The Jakarta Post
Female Anopheles mosquitoes transmit the malaria parasite. (Shutterstock/File)
Malaria, which means “bad air” in Italian, has been around for several thousands of years. Despite progress in intervention, medicine and research, the disease still affects millions of people.
The World Health Organization’s (WHO) Malaria report 2017 says that in 2016, an estimated 216 million cases of malaria occurred worldwide: In the African region (90 percent), followed by the Southeast Asia region (7 percent) and the Eastern Mediterranean region (2 percent). It also said an estimated 445,000 people died of malaria globally in 2016, with Africa accounting for 91 percent, followed by the Southeast Asia region (6 percent).
Malaria is caused by the protozoan parasite Plasmodium. Human malaria is caused by five different species of Plasmodium: P. falciparum, P. malariae, P. ovale, P. vivax and P. knowlesi.
Of these, P. falciparum and P. vivax are the most prevalent and P. falciparum is the most dangerous, with the highest rates of complications and mortality.
Female Anopheles mosquitoes transmit the malaria parasite. The most severe form is caused by P. falciparum with variable clinical features including fever, chills, headache, muscular aches, weakness, vomiting, cough, diarrhea and abdominal pain.
Worse still, malaria has now become a more menacing global public health threat with the emergence of multidrug-resistant super malaria in the Mekong region in Southeast Asia since 2007, when scientists found that this dangerous form of the parasite cannot be killed with the main drugs currently used to treat the infectious disease.
“We have to eliminate it before malaria becomes untreatable,” WHO director general Tedros Adhanon Ghebreyesus said in the report.
Elimination has never been so urgent, as more than two billion people in Asia and the Pacific remain at high risk and nearly 50,000 die annually from malaria.
“If we continue with a business as usual approach — employing the same level of resources and the same interventions — we will face a near-certain increase in malaria cases and death,” he added.
Urgent action is required to get the global fight against malaria back on track, requiring greater investment and expanded coverage of proven tools that prevent, diagnose and treat malaria.
There will be two major gatherings on the eradication of malaria by 2030. The first is the Global Forum of malaria-eliminating countries, organized by the WHO to bring together experts from 21 countries. The second gathering will be the first World Malaria Conference in Melbourne, Australia in July, 2018. Indonesia is expected to take an active part in the two events.
In the Asia-Pacific region, after China and India, no other country has more people living at risk of malaria than Indonesia — home to over 20 anopheline vectors of malaria, which transmit all four of the species of Plasmodium that routinely infect humans, according to the Asia-Pacific Leaders Malaria Alliance (APLMA)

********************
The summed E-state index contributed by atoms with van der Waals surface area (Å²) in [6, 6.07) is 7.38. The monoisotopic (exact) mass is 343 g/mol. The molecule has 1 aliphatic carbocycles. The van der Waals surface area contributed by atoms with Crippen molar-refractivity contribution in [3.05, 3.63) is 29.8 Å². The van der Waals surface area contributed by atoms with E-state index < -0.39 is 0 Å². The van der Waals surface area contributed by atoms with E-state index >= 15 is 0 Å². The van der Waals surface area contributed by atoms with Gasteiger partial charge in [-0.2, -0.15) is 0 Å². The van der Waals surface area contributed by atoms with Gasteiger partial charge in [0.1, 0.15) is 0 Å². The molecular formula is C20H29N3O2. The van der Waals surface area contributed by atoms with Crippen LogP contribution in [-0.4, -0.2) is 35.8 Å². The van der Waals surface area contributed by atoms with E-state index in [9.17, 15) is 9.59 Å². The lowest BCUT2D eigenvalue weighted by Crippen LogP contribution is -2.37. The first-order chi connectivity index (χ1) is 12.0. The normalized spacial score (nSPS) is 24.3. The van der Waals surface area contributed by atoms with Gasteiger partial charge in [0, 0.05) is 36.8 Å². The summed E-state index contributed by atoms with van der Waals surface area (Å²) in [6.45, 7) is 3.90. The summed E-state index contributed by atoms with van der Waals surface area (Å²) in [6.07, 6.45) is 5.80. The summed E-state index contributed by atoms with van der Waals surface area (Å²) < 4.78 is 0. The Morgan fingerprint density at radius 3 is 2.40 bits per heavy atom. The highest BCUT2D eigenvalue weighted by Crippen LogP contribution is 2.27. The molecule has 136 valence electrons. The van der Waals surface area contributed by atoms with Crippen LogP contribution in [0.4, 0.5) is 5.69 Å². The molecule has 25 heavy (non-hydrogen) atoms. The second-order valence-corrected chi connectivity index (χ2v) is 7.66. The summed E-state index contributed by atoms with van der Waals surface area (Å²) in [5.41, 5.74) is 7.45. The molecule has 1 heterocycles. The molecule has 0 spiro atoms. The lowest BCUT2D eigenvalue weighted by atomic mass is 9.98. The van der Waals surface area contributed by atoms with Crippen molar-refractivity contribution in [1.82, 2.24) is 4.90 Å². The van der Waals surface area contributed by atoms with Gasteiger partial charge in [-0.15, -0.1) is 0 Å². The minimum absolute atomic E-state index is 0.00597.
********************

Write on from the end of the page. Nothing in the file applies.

About 50 percent of Indonesia’s population of 254 million is at risk of malaria. The most affected areas are outside Java, in particular the eastern part of Indonesia, from East Nusa Tenggara to Maluku and Papua.
Only Jakarta and Bali have zero to low levels of transmission. Malaria kills over 30,000 Indonesians and causes between 10 and 12 million more people to fall ill each year.
According to the Health Ministry, malaria elimination programs in 247 districts and municipalities with a total population of 193 million have been successful in eliminating malaria transmission.
Health Minister Nina Moeloek explained that by October 2017, malaria had been successfully eliminated in 266 districts and municipalities. “We have implemented bed net programs in highly malaria-endemic areas,” she said.
The ministry had distributed 3.89 million bed nets by the end of 2017, she added.
Providing bed nets is one of the most effective ways to prevent malaria, in addition to spraying the interior and exterior of homes and prompt diagnosis and treatment. But, this is not enough. Further research and studies are needed to end malaria.
Stephen Rogerson, a professor at the Center for Research Excellence (CRE) in Malaria Elimination at the Peter Doherty Institute in Melbourne, said there were three major research challenges in malaria elimination: The need for better malaria tests that can be carried out in the community to detect infection; safe treatment that can eradicate the vivax malaria parasite from the liver to stop relapsing infection; and the emerging problem of drug resistance, especially in the greater Mekong sub-region.
He also said one broader challenge for malaria research was, “the gap between how well a treatment works under trial conditions, and how effectively it is used on a day-to-day basis”.
The road to ending malaria by 2030 remains challenging with the current progress in research, funding and global political commitment.